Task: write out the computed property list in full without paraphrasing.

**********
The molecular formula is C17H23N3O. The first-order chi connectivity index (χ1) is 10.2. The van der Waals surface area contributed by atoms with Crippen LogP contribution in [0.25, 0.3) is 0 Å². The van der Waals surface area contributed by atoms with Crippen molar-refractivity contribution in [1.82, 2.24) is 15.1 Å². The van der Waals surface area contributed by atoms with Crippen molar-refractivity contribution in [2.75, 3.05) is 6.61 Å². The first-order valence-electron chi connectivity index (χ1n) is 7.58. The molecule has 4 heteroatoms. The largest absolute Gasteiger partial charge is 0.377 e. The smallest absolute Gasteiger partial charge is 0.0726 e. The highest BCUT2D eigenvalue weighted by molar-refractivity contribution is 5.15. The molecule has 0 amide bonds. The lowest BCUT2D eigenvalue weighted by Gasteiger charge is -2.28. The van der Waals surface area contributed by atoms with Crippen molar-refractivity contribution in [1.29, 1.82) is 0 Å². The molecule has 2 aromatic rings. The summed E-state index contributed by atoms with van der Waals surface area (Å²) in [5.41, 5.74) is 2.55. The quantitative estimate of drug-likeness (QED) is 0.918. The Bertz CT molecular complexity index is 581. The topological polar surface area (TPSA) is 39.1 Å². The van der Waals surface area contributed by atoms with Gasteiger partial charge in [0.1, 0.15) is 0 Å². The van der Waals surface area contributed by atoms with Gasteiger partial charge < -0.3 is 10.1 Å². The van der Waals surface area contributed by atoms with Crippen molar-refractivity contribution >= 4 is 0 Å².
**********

The molecular formula is C17H23N3O. The first-order chi connectivity index (χ1) is 10.2. The van der Waals surface area contributed by atoms with Crippen LogP contribution in [0.25, 0.3) is 0 Å². The van der Waals surface area contributed by atoms with Crippen molar-refractivity contribution in [1.82, 2.24) is 15.1 Å². The van der Waals surface area contributed by atoms with Crippen molar-refractivity contribution in [2.75, 3.05) is 6.61 Å². The first-order valence-electron chi connectivity index (χ1n) is 7.58. The molecule has 4 heteroatoms. The largest absolute Gasteiger partial charge is 0.377 e. The smallest absolute Gasteiger partial charge is 0.0726 e. The highest BCUT2D eigenvalue weighted by molar-refractivity contribution is 5.15. The molecule has 0 amide bonds. The lowest BCUT2D eigenvalue weighted by Gasteiger charge is -2.28. The van der Waals surface area contributed by atoms with Crippen molar-refractivity contribution in [1.29, 1.82) is 0 Å². The molecule has 2 aromatic rings. The summed E-state index contributed by atoms with van der Waals surface area (Å²) in [5.41, 5.74) is 2.55. The quantitative estimate of drug-likeness (QED) is 0.918. The Bertz CT molecular complexity index is 581. The topological polar surface area (TPSA) is 39.1 Å². The van der Waals surface area contributed by atoms with Gasteiger partial charge in [0.1, 0.15) is 0 Å². The van der Waals surface area contributed by atoms with Gasteiger partial charge < -0.3 is 10.1 Å². The van der Waals surface area contributed by atoms with Crippen molar-refractivity contribution >= 4 is 0 Å².